Effect of date of preplant tillage and planting on weed populations and mechanical weed control in soybean (Glycine max)

Douglas D. Buhler, Jeffery L. Gunsolus

Research output: Contribution to journalArticlepeer-review

46 Scopus citations

Abstract

Additional information on mechanical weed management systems is needed so producers can develop systems that meet their production and weed control goals without sacrificing profitability. Field research was conducted at Rosemount, MN, in 1989, 1990, and 1991 to determine the effect of preplant tillage and soybean planting date on weed populations and effectiveness of mechanical weed control operations. Delaying soybean planting from mid-May to early-June reduced weed densities and yield losses from weeds. Weed control with a herbicide treatment was not affected by planting date, but control with rotary hoeing and cultivation was often increased by delaying soybean planting. Early-planted soybean usually yielded better following herbicide treatment than mechanical weed control. However, when preplant tillage and planting were delayed, weed densities were reduced and mechanical weed control operations usually resulted in soybean yield similar to the herbicide treatment. While delaying soybean planting reduced weed densities and improved mechanical weed control, there is potential for reduced soybean yields with delayed planting.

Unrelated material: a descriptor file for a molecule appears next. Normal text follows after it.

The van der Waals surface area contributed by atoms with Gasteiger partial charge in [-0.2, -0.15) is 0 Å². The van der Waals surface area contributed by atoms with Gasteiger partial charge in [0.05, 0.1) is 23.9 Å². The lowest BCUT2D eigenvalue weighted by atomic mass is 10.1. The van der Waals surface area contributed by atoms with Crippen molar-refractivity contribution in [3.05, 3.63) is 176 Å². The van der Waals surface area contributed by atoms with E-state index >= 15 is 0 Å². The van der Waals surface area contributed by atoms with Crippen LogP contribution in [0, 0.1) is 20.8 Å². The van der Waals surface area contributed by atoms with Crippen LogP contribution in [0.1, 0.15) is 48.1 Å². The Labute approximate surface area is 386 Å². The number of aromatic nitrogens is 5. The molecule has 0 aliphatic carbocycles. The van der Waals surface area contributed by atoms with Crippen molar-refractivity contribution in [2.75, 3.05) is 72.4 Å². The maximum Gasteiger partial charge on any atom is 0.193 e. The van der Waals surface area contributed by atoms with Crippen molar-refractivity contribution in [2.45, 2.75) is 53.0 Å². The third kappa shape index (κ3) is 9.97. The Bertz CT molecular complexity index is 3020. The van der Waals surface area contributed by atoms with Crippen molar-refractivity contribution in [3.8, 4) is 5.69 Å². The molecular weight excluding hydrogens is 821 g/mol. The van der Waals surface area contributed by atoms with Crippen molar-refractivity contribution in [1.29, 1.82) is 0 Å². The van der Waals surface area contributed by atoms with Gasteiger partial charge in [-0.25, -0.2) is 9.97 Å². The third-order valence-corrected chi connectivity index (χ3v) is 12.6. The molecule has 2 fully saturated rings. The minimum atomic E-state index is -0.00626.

Original languageEnglish (US)
Pages (from-to)373-379
Number of pages7
JournalWeed Science
Volume44
Issue number2
StatePublished - Apr 1 1996

Keywords

  • ABUTH
  • AMAPO
  • AMARE
  • CHEAL
  • Integrated weed management
  • SETFA
  • weed population dynamics

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